VALUES                                     
    (:WS-CUSTOMER-ID                 
   , :WS-CUSTOMER-NAME)                           
     FOR :WS-NUM-ROWS ROWS                     
     NOT ATOMIC CONTINUE ON SQLEXCEPTION


Quote:
So in your process you can check the SQLCODE <> 0 after MASS/MULTI INSERT then write that 8th one to the error file and then perform another para in a loop to simply try inserting rest of the 2 records( 9 and 10) and once it does again loan next 10 records to the array and perform your original MASS/MULTI INSERT.

I didn't understand this part at all. Could you please elaborate further.

Thanks.
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prino

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Joined: 07 Feb 2009
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PostPosted: Sat Sep 06, 2014 1:48 pm
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You don't insert millions of rows using a program, with all the overhead of logging and commit logic. There is a perfect alternative, the LOAD utility!
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mistah kurtz

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PostPosted: Sat Sep 06, 2014 6:50 pm
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Hi Robert,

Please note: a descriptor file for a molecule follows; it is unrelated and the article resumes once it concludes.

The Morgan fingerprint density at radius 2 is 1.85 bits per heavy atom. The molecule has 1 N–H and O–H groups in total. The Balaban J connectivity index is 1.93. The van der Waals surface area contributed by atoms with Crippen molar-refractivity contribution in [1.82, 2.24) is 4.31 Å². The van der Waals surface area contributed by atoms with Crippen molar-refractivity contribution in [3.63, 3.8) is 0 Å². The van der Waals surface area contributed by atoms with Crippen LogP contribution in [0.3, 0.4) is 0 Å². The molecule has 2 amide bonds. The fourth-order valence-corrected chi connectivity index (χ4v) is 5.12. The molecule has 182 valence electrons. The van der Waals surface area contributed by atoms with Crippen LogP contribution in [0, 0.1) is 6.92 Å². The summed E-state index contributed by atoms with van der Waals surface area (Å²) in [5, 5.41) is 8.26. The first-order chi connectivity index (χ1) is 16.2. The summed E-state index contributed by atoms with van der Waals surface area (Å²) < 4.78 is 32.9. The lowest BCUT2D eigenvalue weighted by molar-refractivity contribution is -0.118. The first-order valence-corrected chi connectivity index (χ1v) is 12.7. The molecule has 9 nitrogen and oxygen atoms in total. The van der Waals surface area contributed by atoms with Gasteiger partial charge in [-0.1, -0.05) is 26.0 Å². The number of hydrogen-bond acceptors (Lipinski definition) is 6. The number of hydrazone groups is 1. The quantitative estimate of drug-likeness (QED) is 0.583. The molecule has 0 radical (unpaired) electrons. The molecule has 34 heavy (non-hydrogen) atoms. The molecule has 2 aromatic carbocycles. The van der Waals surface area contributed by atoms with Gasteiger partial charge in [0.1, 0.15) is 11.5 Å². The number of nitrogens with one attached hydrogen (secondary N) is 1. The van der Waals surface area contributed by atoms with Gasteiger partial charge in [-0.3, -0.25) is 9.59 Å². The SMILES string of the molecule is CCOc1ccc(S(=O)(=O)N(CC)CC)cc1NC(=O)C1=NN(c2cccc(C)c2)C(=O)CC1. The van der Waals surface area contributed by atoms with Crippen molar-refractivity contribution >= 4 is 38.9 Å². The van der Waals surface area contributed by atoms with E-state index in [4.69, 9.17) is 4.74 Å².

The program involves lots of calculation. It's not a direct insert from the file.
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mistah kurtz

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PostPosted: Sat Sep 06, 2014 6:58 pm
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What will be the COBOL host variable for the following two columns:
Code:
DB2_ROW_NUMBER  DECIMAL(31,0)
ROW_COUNT       DECIMAL(31,0)
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mistah kurtz

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PostPosted: Sat Sep 06, 2014 7:28 pm
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I'm using PIC S9(31)V USAGE COMP-3 with ARITH(EXTEND) option.
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Bill Woodger

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Joined: 09 Mar 2011
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PostPosted: Sun Sep 07, 2014 4:19 am
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Well, you consult some DB2 doc. which tells you whether that definition is signed or not.

Yes, if you want 31 digits you'll need ARITH(EXTEND). The trailing V is unnecessary (the compiler effectively ignores it).

Why, though, would a row-id need to be able to go to 9,999,999,999,999,999,999,999,999,999,999?

That's ten (US) billion-billion-biliion-billion-billion-billion (I think, but it hardly matters), give or take one. Is that really reasonable? ARITH(EXTEND) has performance penalties if using numeric FUNCTIONs, as does the use of any packed-decimal with more than (15 I think it is) digits. 15 digits can give you a billion-billion-billion, which is often enough.
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mistah kurtz

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PostPosted: Sun Sep 07, 2014 4:54 pm
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Thanks Bill. The maximum value that this field can have is 1000. So I have removed the ARITH(EXTEND) option. Now everything is working fine including GET DIAGNOSTICS part.

Thank you all for you help.